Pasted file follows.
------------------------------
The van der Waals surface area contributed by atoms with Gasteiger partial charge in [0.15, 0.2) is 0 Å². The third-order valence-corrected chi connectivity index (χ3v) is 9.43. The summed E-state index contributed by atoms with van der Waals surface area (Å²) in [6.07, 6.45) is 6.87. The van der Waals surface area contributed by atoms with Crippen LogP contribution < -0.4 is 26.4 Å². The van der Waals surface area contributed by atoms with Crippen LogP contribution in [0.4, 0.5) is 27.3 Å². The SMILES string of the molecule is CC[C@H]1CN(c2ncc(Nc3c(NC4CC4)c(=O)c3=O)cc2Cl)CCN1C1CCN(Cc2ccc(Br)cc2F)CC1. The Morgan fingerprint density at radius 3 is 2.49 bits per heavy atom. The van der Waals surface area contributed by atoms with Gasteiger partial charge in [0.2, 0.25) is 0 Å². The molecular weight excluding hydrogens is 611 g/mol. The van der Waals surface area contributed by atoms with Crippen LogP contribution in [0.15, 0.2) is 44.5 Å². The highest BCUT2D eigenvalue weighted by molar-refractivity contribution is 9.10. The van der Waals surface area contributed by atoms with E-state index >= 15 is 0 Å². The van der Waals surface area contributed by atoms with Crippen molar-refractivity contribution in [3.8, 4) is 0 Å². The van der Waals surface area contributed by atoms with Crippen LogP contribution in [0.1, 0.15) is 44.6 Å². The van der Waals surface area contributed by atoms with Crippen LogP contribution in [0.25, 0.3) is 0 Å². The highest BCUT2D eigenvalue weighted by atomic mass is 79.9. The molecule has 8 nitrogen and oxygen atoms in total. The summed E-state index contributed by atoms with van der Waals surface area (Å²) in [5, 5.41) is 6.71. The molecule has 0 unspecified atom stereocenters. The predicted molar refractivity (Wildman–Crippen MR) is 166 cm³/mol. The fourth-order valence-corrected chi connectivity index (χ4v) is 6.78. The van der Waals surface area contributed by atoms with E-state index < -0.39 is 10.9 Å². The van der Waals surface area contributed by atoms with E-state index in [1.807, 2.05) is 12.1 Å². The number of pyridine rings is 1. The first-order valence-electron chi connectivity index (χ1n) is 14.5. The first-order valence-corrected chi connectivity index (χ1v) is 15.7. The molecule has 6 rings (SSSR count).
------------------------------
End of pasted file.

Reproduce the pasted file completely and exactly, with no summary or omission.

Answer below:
The van der Waals surface area contributed by atoms with Gasteiger partial charge in [0.15, 0.2) is 0 Å². The third-order valence-corrected chi connectivity index (χ3v) is 9.43. The summed E-state index contributed by atoms with van der Waals surface area (Å²) in [6.07, 6.45) is 6.87. The van der Waals surface area contributed by atoms with Crippen LogP contribution < -0.4 is 26.4 Å². The van der Waals surface area contributed by atoms with Crippen LogP contribution in [0.4, 0.5) is 27.3 Å². The SMILES string of the molecule is CC[C@H]1CN(c2ncc(Nc3c(NC4CC4)c(=O)c3=O)cc2Cl)CCN1C1CCN(Cc2ccc(Br)cc2F)CC1. The Morgan fingerprint density at radius 3 is 2.49 bits per heavy atom. The van der Waals surface area contributed by atoms with Gasteiger partial charge in [0.2, 0.25) is 0 Å². The molecular weight excluding hydrogens is 611 g/mol. The van der Waals surface area contributed by atoms with Crippen LogP contribution in [0.15, 0.2) is 44.5 Å². The highest BCUT2D eigenvalue weighted by molar-refractivity contribution is 9.10. The van der Waals surface area contributed by atoms with E-state index >= 15 is 0 Å². The van der Waals surface area contributed by atoms with Crippen molar-refractivity contribution in [3.8, 4) is 0 Å². The van der Waals surface area contributed by atoms with Crippen LogP contribution in [0.1, 0.15) is 44.6 Å². The van der Waals surface area contributed by atoms with Crippen LogP contribution in [0.25, 0.3) is 0 Å². The highest BCUT2D eigenvalue weighted by atomic mass is 79.9. The molecule has 8 nitrogen and oxygen atoms in total. The summed E-state index contributed by atoms with van der Waals surface area (Å²) in [5, 5.41) is 6.71. The molecule has 0 unspecified atom stereocenters. The predicted molar refractivity (Wildman–Crippen MR) is 166 cm³/mol. The fourth-order valence-corrected chi connectivity index (χ4v) is 6.78. The van der Waals surface area contributed by atoms with E-state index < -0.39 is 10.9 Å². The van der Waals surface area contributed by atoms with E-state index in [1.807, 2.05) is 12.1 Å². The number of pyridine rings is 1. The first-order valence-electron chi connectivity index (χ1n) is 14.5. The first-order valence-corrected chi connectivity index (χ1v) is 15.7. The molecule has 6 rings (SSSR count).